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A Question of actual effeciency of Heat Pipe CPU Coolers

Last response: in Components
October 26, 2012 7:26:33 AM

Hi everyone, I'm building a PC, based on Asus Sabertooth x79 mobo with Intel i7-3820 Quad core..I have some questions I hope some tech savvy guys can fill-in objectively:

1) Should heat pipe coolers be sufficient to cool the cpu during intense cpu loading? Or should I go with fluid coolers like everybody else? (One thing I hate about fluid coolers is the inherent risk on components when you have a leak, which means goodbye to your investment).

2) I've notice on heat pipe coolers that by theory, relies on principle that a sealed fluid in a tube absorbs heat from the cpu and the fluid evaporates then is cooled by fin-fan combo, the fluid gets cooled then condenses back to liquid, then the cycle repeats.

This is true assuming the pipe is in vertical perpendicular to the heat source with the heatsource at the bottom and a void above the fluid. This is also true when the mobo is laid flat on the desk.

Will this same principle work with the mobo laid vertical like most ATX? Then the heat pipes is now in horizontal, how can the fluid inside the pipe evaporate when the fluid is now distributed along the heat pipe? Does this not affect the efficiency of the heat pipe cooling? This observation really puzzles me. I hope someone can explain.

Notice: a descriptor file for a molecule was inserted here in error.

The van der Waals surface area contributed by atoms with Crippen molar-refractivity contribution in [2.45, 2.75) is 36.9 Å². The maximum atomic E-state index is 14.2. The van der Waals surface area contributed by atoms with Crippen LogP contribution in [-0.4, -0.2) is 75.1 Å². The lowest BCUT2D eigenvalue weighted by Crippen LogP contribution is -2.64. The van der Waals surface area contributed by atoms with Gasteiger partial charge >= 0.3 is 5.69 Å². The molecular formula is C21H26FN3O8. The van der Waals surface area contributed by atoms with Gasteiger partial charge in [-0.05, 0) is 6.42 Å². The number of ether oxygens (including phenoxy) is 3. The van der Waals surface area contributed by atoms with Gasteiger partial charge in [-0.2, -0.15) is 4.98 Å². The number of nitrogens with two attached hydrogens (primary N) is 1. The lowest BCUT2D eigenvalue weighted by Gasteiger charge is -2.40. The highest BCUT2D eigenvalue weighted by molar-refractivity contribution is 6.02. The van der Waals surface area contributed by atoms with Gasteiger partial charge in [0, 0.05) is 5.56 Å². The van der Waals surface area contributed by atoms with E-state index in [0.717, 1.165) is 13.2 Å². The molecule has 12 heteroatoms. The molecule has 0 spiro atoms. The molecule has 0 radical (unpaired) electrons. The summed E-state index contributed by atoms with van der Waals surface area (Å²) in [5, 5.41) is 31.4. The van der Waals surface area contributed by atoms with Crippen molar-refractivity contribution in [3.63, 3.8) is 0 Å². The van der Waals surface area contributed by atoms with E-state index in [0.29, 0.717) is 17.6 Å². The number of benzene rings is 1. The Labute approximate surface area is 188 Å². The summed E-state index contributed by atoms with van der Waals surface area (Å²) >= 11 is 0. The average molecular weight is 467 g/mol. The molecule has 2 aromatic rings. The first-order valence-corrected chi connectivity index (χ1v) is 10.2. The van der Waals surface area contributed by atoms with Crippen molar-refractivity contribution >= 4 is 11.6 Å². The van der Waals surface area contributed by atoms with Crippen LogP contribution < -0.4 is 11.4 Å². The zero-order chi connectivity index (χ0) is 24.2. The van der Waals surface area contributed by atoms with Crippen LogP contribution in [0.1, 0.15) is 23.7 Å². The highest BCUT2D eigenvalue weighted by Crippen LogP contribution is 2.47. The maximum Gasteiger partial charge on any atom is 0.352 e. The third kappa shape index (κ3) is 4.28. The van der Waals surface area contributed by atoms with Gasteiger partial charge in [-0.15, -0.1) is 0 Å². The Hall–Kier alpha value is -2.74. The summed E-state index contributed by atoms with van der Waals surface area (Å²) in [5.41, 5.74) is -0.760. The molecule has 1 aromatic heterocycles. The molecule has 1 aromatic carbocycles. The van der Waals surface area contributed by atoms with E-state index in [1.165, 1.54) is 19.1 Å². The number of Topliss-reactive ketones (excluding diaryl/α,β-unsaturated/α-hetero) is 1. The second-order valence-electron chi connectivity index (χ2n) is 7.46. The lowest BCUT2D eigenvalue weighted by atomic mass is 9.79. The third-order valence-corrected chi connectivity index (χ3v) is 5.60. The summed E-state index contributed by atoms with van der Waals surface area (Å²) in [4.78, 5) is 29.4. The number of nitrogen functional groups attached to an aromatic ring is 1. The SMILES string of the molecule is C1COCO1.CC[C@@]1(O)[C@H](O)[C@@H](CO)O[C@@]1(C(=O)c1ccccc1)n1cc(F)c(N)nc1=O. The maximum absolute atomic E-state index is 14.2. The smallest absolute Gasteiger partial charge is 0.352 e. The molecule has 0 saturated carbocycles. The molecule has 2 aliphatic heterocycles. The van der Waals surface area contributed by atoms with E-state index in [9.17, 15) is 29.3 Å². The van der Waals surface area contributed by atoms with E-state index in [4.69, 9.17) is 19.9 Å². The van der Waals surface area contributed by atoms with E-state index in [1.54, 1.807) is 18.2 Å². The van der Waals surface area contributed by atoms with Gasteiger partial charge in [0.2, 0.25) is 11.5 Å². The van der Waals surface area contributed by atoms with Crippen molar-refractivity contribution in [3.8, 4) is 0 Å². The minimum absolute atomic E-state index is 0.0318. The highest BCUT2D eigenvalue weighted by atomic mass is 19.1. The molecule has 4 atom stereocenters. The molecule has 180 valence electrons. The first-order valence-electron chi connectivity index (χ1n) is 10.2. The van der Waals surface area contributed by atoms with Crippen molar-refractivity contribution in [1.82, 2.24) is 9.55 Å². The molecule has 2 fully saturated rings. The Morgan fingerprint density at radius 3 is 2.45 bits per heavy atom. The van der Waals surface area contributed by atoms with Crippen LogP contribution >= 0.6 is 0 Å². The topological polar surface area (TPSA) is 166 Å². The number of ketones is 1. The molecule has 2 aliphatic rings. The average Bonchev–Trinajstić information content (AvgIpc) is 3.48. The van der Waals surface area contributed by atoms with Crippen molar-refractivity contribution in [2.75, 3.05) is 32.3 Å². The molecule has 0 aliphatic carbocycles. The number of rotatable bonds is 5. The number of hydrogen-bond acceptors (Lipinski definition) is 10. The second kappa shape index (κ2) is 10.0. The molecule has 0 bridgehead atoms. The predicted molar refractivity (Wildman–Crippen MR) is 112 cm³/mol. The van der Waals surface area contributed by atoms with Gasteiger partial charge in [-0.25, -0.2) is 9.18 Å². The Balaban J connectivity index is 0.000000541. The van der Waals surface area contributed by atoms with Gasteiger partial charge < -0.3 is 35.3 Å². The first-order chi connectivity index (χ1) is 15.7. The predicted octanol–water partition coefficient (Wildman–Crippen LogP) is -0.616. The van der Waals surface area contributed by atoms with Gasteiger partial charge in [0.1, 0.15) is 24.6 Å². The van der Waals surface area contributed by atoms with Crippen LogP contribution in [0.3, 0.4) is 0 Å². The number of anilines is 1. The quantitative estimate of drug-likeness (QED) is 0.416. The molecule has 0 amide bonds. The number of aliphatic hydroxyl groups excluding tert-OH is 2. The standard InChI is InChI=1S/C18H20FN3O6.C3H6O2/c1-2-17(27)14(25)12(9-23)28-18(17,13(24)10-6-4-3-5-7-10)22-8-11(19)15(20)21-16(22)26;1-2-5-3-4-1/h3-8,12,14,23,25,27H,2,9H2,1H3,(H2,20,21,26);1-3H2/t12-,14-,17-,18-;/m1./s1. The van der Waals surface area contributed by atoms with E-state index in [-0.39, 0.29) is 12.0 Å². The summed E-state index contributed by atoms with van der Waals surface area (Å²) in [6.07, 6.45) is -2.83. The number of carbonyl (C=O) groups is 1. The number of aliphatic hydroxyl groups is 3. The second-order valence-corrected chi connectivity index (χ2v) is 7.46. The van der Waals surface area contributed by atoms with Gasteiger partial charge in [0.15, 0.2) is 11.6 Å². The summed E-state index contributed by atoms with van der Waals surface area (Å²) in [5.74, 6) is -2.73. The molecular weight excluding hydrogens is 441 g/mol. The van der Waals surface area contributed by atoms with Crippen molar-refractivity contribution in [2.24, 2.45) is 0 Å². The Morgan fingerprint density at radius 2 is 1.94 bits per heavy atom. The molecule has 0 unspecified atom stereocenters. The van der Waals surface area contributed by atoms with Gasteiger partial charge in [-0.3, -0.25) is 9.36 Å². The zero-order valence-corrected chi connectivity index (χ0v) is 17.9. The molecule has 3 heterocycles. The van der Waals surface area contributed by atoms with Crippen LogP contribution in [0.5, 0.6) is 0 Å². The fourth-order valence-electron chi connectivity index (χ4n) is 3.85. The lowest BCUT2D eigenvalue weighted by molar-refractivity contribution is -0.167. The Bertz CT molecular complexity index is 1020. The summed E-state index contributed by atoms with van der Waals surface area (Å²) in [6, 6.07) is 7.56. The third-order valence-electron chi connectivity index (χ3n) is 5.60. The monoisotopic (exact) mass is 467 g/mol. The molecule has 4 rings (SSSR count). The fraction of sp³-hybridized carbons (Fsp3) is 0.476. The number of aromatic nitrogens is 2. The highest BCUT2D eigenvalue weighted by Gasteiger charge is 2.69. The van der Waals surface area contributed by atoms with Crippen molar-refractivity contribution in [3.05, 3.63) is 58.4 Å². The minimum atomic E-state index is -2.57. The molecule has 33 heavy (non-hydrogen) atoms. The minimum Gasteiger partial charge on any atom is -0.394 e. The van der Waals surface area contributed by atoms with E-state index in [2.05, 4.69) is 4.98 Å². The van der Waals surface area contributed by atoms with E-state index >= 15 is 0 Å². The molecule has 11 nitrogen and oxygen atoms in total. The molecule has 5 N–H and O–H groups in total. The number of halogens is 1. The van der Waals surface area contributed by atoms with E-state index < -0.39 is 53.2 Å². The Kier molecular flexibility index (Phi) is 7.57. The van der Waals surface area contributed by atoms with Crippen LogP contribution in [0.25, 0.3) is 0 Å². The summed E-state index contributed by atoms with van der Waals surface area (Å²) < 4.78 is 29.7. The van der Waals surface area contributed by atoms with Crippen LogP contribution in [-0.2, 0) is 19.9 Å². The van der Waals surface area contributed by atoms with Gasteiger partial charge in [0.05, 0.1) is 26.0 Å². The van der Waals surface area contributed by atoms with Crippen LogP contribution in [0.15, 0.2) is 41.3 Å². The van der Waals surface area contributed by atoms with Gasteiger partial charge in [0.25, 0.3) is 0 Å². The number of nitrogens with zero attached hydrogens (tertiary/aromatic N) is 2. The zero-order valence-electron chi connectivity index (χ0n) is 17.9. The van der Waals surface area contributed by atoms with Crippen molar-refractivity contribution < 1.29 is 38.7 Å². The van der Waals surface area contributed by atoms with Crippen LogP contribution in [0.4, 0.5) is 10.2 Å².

a b à CPUs
October 27, 2012 6:25:29 PM

Imagine a bottle of water sitting on a table in a warm room, the water is at the bottom and soon the top of the bottle will get foggy from the water evaporating and condensing on the walls of the bottle. Now lay it on its side, the same thing will happen, the only difference is that the fluid is not as concentrated at the bottom of the bottle as in the perpendicular position, but you have multiple heatpipes stacked next to one another so the loss of fluid at the base is not as important.
Also, in the case of a heatpipe cooler, the fluid acts as a carrier of the heat but so does the copper and aluminum components, so the importance of the fluid being in the base of the cooler is only one aspect of heat conduction. The principals of thermal dynamics tell us that heat flows from high energy (hot) to low energy (cold), which will typically be away from the processor, the phenomena of heat rising only applies in homogenous fluids/gasses, but does not apply to heatsinks or coolers since the metal will conduct heat better than the air surrounding it, however the air will absorb heat at a rate proportional to the surface area of the heatsink and the difference in the temperature of the air and the heatsink.